Dissociation is the root of DID. Imagine driving a familiar route, say on your way home from work. You leave the parking lot, merge into the highway and then the next thing you know, you’re getting off on your exit with no recollection of the drive? That’s dissociation. Have you ever been in a wreck and remember only bits and pieces? Have you ever read the same page of the book three times because you keep “zoning out?” Dissociation. It does not make you a monster, anymore than it makes me a monster.

6. We work hard at blending in.

I’ve met people with DID who are doctors, lawyers, nurses, teachers, stay-at-home parents, fast food workers, retail workers, therapists. We exist and function as members of society. We work hard at healing. We are successful, productive humans as well.

I believe in having fun. I love a good movie, just like anyone else. Please, if you do watch “Split,” remember it is Hollywood’s version of DID. Can someone with DID murder? Yes. Can someone without DID murder? Yes. But DID is not the thing that makes someone a murderer, kidnapper, rapist or bad person. DID is a survival skill. Just like there are more fatal car crashes than plane crashes each year, it’s that one plane crash that gets the media attention because it’s so rare. The same principle applies here and this is the Hollywood version of a very real problem many people live with every day.

We want to hear your story. Become a Mighty contributor here.

Image from Split Movie Facebook.


Find this story helpful? Share it with someone you care about.


Related to Dissociative Identity Disorder

We With Dissociative Identity Disorder: Two Minds, One Body

Normally when writing, “I” is used because only one person is speaking. For those who live as multiple, this is not always the case. We have decided to write something together in the hope it will help others to have insight into what it is like to socialize, have relationships and fall in love when [...]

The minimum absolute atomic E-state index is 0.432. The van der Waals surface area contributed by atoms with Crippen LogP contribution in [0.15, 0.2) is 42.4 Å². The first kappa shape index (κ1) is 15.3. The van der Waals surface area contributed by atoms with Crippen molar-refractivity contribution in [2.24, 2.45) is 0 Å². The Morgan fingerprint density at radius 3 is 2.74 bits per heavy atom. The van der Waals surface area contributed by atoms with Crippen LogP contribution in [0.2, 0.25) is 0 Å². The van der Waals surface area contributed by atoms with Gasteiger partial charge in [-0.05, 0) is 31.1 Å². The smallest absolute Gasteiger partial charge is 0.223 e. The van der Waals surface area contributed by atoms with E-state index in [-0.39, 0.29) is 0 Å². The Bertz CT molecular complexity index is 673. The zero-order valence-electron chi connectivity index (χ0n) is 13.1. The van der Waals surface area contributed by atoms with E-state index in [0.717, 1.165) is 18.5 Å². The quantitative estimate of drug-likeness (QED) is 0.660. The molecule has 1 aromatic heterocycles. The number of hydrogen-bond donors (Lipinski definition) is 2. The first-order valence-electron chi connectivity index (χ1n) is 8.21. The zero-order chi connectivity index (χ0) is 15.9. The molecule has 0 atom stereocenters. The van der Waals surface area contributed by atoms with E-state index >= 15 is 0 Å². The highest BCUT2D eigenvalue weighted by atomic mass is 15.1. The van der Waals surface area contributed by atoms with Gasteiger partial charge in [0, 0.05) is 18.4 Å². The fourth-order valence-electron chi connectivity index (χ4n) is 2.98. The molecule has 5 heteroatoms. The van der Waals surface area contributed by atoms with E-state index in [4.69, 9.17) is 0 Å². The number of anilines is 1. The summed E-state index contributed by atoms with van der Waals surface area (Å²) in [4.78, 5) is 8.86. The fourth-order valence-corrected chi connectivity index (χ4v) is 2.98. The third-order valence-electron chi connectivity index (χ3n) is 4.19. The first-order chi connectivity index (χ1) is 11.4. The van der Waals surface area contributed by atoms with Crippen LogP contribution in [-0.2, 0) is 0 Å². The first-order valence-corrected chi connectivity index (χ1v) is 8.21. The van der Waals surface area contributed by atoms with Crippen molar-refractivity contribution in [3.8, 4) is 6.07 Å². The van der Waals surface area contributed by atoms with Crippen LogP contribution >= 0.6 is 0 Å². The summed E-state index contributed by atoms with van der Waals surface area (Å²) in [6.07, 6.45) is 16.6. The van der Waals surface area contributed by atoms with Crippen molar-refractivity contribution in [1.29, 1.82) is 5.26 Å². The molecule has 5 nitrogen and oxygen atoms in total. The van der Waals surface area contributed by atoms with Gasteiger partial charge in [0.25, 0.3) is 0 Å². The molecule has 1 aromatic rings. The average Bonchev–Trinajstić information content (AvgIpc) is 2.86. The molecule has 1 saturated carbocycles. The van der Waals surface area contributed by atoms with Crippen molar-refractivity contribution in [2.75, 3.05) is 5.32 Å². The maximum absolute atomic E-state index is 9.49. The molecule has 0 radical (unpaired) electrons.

face of a woman

When You Get Diagnosed With the Condition You Hoped You Didn't Have

I’ve known for a while now I needed to be real about my dissociative identity disorder (DID) diagnosis. I’ve been avoiding writing about it for months. I keep wishing I could ignore it and make it go away. But it’s time for me to deal with reality, and if I have to do that, I [...]
Promotional image for "Split" featuring two men with pained expressions looking forward.

More Than 20,000 People Are Boycotting 'Split' for the Way It Portrays Mental Illness

M. Night Shyamalan’s new horror film “Split” comes out in theaters today, but more than 20,000 people won’t be seeing it, saying the film’s portrayal of mental illness and gender identity are offensive. A petition posted on Care 2, which has been signed by more than 20,000 people, asks petitioners to boycott the movie for the way it [...]
a picture of the Statue of Liberty

What It's Like Traveling With Dissociative Identity Disorder

Sometimes, I find myself looking at a photograph, and struggling not just to recognize its content, but to know why I have it. It isn’t that I pick up random images… I’m talking about pictures I obviously took, but have no memory of taking. It isn’t so so much that my conditions can affect how [...]